Washington Law Against Discrimination Is Potent

by Gregory Williams, Esq. | The Washington Law Against Discrimination (WLAD) is a potent statute that places plaintiffs in the role of a private attorney general. How potent is the statute? Here’s my point of view (please review our Disclaimer, Terms of Use & Privacy Notice before proceeding).

THE PURPOSE OF WLAD

The Washington State Supreme Court has held that the purpose of the WLAD is to deter and eradicate discrimination in Washington. Fraternal Order of Eagles, Tenino Aerie No. 564 v. Grand Aerie of Fraternal Order of Eagles, 148 Wn.2d 224, 246, 59 P.3d 655, (Wash. 2002). This is a policy of the highest order. Id. Accordingly, WLAD requires a liberal construction in order to accomplish the purposes of the law and states that nothing contained in the law shall “be construed to deny the right to any person to institute any action or pursue any civil or criminal remedy based upon an alleged violation of his or her civil rights.” Marquis v. City of Spokane, 130 Wn.2d 97, 108, 922 P.2d 43, (Wash. 1996). The legislative purpose of the WLAD is codified in RCW 49.60.010 which provides as follows:

This chapter shall be known as the “law against discrimination.” It is an exercise of the police power of the state for the protection of the public welfare, health, and peace of the people of this state, and in fulfillment of the provisions of the Constitution of this state concerning civil rights. The legislature hereby finds and declares that practices of discrimination against any of its inhabitants because of race, creed, color, national origin, families with children, sex, marital status, sexual orientation, age, honorably discharged veteran or military status, or the presence of any sensory, mental, or physical disability or the use of a trained dog guide or service animal by a person with a disability are a matter of state concern, that such discrimination threatens not only the rights and proper privileges of its inhabitants but menaces the institutions and foundation of a free democratic state. A state agency is herein created with powers with respect to elimination and prevention of discrimination in employment, in credit and insurance transactions, in places of public resort, accommodation, or amusement, and in real property transactions because of race, creed, color, national origin, families with children, sex, marital status, sexual orientation, age, honorably discharged veteran or military status, or the presence of any sensory, mental, or physical disability or the use of a trained dog guide or service animal by a person with a disability; and the commission established hereunder is hereby given general jurisdiction and power for such purposes.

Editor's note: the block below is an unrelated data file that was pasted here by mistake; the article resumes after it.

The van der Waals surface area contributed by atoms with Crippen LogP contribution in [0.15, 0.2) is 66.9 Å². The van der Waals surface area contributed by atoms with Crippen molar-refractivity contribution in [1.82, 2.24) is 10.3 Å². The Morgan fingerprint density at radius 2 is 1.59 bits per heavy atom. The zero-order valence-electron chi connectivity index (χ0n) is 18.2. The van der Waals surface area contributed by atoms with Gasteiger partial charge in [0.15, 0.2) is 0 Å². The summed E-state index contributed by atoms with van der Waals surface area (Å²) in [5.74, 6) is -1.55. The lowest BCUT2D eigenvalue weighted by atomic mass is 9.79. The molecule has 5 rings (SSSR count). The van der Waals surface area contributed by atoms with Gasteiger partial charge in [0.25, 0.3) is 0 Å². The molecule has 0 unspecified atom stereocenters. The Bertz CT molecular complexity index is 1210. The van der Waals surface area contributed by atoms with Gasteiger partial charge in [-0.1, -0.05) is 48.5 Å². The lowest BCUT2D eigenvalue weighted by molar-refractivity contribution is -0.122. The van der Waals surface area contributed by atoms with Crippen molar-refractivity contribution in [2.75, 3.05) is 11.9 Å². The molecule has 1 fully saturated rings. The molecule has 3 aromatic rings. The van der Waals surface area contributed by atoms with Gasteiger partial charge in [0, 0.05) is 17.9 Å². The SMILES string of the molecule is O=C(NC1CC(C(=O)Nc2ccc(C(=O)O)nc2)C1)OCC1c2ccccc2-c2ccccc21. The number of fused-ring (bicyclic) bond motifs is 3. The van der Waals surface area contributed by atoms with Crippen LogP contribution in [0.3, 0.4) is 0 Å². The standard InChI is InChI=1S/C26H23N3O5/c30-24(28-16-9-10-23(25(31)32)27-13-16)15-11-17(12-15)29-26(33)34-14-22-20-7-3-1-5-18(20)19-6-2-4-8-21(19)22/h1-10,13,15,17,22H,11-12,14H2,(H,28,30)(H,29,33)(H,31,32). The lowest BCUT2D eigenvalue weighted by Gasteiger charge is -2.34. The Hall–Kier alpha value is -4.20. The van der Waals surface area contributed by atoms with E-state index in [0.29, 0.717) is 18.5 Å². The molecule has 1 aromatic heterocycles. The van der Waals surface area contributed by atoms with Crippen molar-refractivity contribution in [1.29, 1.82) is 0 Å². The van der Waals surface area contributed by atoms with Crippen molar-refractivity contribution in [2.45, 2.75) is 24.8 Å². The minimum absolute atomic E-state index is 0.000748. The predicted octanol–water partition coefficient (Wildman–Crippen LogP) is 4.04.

RCW 49.60.010 (emphasis added) (NOTE: the last sentence refers to the Washington State Human Rights Commission).

LIBERAL CONSTRUCTION

Further RCW 49.60.020 mandates a liberal construction of WLAD as follows:

The provisions of this chapter shall be construed liberally for the accomplishment of the purposes thereof. Nothing contained in this chapter shall be deemed to repeal any of the provisions of any other law of this state relating to discrimination because of race, color, creed, national origin, sex, marital status, sexual orientation, age, honorably discharged veteran or military status, or the presence of any sensory, mental, or physical disability, other than a law which purports to require or permit doing any act which is an unfair practice under this chapter. Nor shall anything herein contained be construed to deny the right to any person to institute any action or pursue any civil or criminal remedy based upon an alleged violation of his or her civil rights. This chapter shall not be construed to endorse any specific belief, practice, behavior, or orientation. Inclusion of sexual orientation in this chapter shall not be construed to modify or supersede state law relating to marriage.

RCW 49.60.020 (emphasis added).

Moreover, Washington courts have held that a declaration of policy in a legislative act serves as an important guide in determining the intended effect of the operative sections. See Kilian v. Atkinson, 147 Wn.2d 16, 23, 50 P.3d 638, (Wash. 2002) (internal citation omitted). Thus, it is no surprise that the Washington State Supreme Court has held that a statutory mandate of liberal construction requires that “we view with caution any construction that would narrow the coverage of the law.” See Marquis v. City of Spokane, 130 Wn.2d 97, 108, 922 P.2d 43, (Wash. 1996) (citing Shoreline Community College Dist. No. 7 v. Employment Sec. Dep’t, 120 Wash.2d 394, 406, 842 P.2d 938 (1992)) (quotations omitted).

PRIVATE ATTORNEY GENERAL

Ultimately, a plaintiff bringing a discrimination case in Washington assumes the role of a private attorney general, vindicating a policy of the highest priority. See Marquis v. City of Spokane, 130 Wn.2d 97, 109, 922 P.2d 43, (Wash. 1996).